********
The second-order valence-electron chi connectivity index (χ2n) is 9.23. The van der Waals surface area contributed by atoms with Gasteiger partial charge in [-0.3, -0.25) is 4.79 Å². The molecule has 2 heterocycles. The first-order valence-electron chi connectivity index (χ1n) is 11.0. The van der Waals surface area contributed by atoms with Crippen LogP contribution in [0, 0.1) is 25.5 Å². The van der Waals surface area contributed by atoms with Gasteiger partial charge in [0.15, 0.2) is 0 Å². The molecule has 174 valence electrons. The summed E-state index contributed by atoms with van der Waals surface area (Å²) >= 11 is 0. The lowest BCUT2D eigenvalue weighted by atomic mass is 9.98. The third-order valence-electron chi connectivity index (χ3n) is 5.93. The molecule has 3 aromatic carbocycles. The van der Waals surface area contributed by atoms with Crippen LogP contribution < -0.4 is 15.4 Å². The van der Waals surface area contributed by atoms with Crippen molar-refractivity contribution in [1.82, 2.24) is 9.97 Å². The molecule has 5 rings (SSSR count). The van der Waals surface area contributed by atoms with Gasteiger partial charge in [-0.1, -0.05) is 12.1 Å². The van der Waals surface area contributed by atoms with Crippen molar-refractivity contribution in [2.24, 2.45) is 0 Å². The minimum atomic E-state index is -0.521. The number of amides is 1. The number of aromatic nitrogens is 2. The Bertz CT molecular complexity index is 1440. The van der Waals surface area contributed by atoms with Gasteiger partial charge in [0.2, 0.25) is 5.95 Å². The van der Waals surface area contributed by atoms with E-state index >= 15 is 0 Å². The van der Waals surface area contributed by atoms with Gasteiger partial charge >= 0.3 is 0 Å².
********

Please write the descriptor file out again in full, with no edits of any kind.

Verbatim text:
The second-order valence-electron chi connectivity index (χ2n) is 9.23. The van der Waals surface area contributed by atoms with Gasteiger partial charge in [-0.3, -0.25) is 4.79 Å². The molecule has 2 heterocycles. The first-order valence-electron chi connectivity index (χ1n) is 11.0. The van der Waals surface area contributed by atoms with Crippen LogP contribution in [0, 0.1) is 25.5 Å². The van der Waals surface area contributed by atoms with Gasteiger partial charge in [0.15, 0.2) is 0 Å². The molecule has 174 valence electrons. The summed E-state index contributed by atoms with van der Waals surface area (Å²) >= 11 is 0. The lowest BCUT2D eigenvalue weighted by atomic mass is 9.98. The third-order valence-electron chi connectivity index (χ3n) is 5.93. The molecule has 3 aromatic carbocycles. The van der Waals surface area contributed by atoms with Crippen LogP contribution < -0.4 is 15.4 Å². The van der Waals surface area contributed by atoms with Crippen molar-refractivity contribution in [1.82, 2.24) is 9.97 Å². The molecule has 5 rings (SSSR count). The van der Waals surface area contributed by atoms with Gasteiger partial charge in [-0.1, -0.05) is 12.1 Å². The van der Waals surface area contributed by atoms with Crippen molar-refractivity contribution in [2.24, 2.45) is 0 Å². The minimum atomic E-state index is -0.521. The number of amides is 1. The number of aromatic nitrogens is 2. The Bertz CT molecular complexity index is 1440. The van der Waals surface area contributed by atoms with Gasteiger partial charge in [0.2, 0.25) is 5.95 Å². The van der Waals surface area contributed by atoms with E-state index >= 15 is 0 Å². The van der Waals surface area contributed by atoms with Gasteiger partial charge >= 0.3 is 0 Å².